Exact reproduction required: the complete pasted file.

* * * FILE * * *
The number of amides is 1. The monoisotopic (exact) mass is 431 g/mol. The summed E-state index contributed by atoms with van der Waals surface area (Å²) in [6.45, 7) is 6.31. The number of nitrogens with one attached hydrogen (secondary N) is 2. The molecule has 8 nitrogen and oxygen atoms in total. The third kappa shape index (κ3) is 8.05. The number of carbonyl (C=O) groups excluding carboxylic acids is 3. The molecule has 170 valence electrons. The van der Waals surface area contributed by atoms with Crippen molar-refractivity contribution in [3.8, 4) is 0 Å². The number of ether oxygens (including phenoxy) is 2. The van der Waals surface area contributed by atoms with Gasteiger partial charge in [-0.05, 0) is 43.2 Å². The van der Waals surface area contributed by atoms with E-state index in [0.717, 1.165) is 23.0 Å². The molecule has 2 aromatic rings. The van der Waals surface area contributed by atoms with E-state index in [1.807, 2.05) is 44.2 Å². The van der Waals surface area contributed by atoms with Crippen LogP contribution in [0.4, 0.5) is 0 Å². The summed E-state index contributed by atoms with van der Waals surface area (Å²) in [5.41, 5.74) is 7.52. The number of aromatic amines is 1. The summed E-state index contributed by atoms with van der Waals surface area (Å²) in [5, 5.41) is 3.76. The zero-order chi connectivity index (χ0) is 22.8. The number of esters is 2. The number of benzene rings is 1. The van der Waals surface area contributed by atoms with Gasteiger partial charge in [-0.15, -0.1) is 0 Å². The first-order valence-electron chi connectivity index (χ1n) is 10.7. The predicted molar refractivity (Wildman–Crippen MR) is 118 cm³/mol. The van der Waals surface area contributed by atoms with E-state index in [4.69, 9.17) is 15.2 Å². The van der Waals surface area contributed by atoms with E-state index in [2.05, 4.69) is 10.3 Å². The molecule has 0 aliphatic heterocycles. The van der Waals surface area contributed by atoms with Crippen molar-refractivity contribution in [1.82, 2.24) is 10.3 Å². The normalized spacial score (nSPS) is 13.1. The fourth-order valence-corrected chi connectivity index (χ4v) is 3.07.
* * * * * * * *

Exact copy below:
The number of amides is 1. The monoisotopic (exact) mass is 431 g/mol. The summed E-state index contributed by atoms with van der Waals surface area (Å²) in [6.45, 7) is 6.31. The number of nitrogens with one attached hydrogen (secondary N) is 2. The molecule has 8 nitrogen and oxygen atoms in total. The third kappa shape index (κ3) is 8.05. The number of carbonyl (C=O) groups excluding carboxylic acids is 3. The molecule has 170 valence electrons. The van der Waals surface area contributed by atoms with Crippen molar-refractivity contribution in [3.8, 4) is 0 Å². The number of ether oxygens (including phenoxy) is 2. The van der Waals surface area contributed by atoms with Gasteiger partial charge in [-0.05, 0) is 43.2 Å². The van der Waals surface area contributed by atoms with E-state index in [0.717, 1.165) is 23.0 Å². The molecule has 2 aromatic rings. The van der Waals surface area contributed by atoms with E-state index in [1.807, 2.05) is 44.2 Å². The van der Waals surface area contributed by atoms with Crippen LogP contribution in [0.4, 0.5) is 0 Å². The summed E-state index contributed by atoms with van der Waals surface area (Å²) in [5.41, 5.74) is 7.52. The number of aromatic amines is 1. The summed E-state index contributed by atoms with van der Waals surface area (Å²) in [5, 5.41) is 3.76. The zero-order chi connectivity index (χ0) is 22.8. The number of esters is 2. The number of benzene rings is 1. The van der Waals surface area contributed by atoms with Gasteiger partial charge in [-0.15, -0.1) is 0 Å². The first-order valence-electron chi connectivity index (χ1n) is 10.7. The predicted molar refractivity (Wildman–Crippen MR) is 118 cm³/mol. The van der Waals surface area contributed by atoms with E-state index in [4.69, 9.17) is 15.2 Å². The van der Waals surface area contributed by atoms with E-state index in [2.05, 4.69) is 10.3 Å². The molecule has 0 aliphatic heterocycles. The van der Waals surface area contributed by atoms with Crippen molar-refractivity contribution in [1.82, 2.24) is 10.3 Å². The normalized spacial score (nSPS) is 13.1. The fourth-order valence-corrected chi connectivity index (χ4v) is 3.07.